EMERITUS PROFESSOR; EMERITUS VICE-CHANCELLOR
David A. Kindig is Emeritus Professor of Population Health Sciences and Emeritus Vice-Chancellor for Health Sciences at the University of Wisconsin-Madison, School of Medicine. He was founding Co-Chair of the Institute of Medicine Roundtable on Population Health Improvement and Co-Directed the Wisconsin site of the Robert Wood Johnson Health & Society Scholars Program. He was an initial Co-PI on the Robert Wood Johnson MATCH grant under which the County Health Rankings were developed and was the Founder of the RWJF Roadmaps to Health Prize. From 2011 to 2013 he was Editor of the Improving Population Health blog.
He received a B.A. from Carleton College in 1962 and M.D. and Ph.D. degrees from the University of Chicago School of Medicine in 1968. He completed residency training in Social Pediatrics at Montefiore Hospital in 1971.
Dr. Kindig served as Professor of Preventive Medicine/Population Health Sciences at the University of Wisconsin from 1980-2003. He was Vice Chancellor for Health Sciences at the University of Wisconsin-Madison from 1980-1985, Director of Montefiore Hospital and Medical Center (1976-80), Deputy Director of the Bureau of Health Manpower, U.S. Department of Health, Education and Welfare (1974-76), and the First Medical Director of the National Health Services Corps (1971-73). He was National President of the Student American Medical Association in 1967-68.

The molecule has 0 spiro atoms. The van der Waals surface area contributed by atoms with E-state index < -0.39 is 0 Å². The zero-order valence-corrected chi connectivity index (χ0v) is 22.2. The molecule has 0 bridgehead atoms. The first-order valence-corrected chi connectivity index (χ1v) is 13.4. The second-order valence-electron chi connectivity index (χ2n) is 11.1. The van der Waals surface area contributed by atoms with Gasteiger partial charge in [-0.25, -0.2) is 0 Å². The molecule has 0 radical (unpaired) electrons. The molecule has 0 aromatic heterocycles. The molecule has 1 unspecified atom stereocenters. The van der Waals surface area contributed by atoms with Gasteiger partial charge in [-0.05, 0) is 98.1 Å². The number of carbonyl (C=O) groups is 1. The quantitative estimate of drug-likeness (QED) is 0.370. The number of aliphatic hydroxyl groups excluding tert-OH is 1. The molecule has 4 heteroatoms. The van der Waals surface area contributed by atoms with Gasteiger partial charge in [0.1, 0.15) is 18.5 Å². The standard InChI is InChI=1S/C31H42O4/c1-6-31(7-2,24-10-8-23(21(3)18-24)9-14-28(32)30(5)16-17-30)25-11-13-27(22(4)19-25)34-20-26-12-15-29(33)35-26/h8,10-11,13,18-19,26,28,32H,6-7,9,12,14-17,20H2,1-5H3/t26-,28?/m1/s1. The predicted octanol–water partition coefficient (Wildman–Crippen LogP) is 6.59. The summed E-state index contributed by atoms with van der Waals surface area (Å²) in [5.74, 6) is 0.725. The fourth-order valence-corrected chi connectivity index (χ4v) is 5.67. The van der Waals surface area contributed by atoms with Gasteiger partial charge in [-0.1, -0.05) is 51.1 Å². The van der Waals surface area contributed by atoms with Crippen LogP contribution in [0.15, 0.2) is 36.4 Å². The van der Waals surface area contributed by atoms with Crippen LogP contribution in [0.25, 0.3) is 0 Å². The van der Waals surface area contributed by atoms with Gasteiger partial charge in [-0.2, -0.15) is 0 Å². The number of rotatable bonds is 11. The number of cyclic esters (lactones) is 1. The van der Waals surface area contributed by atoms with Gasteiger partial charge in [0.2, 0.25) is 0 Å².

He served as Chair of the federal Council of Graduate Medical Education (1995-1997), President of the Association for Health Services Research (1997-1998), a ProPAC Commissioner from 1991-94 and as Senior Advisor to Donna Shalala, Secretary of Health and Human Services from 1993-95. In 1996 he was elected to the Institute of Medicine, National Academy of Sciences. He received the Distinguished Service Award, University of Chicago School of Medicine 2003. He chaired the Institute of Medicine Committee on Health Literacy in 2002-2004, chaired Wisconsin Governor Doyle’s Healthy Wisconsin Taskforce in 2006, and received the 2007 Wisconsin Public Health Association’s Distinguished Service to Public Health Award.
He lives with his wife Margi, has three children and eight grandchildren, enjoys wood splitting/carving and fly-fishing, spending time in his Southwest Wisconsin “Driftless” woods and prairie and reading political biography and western literature. His favorite author is Ivan Doig and his favorite musicians are Johnny Cash, Ian Tyson, and Bob Dylan.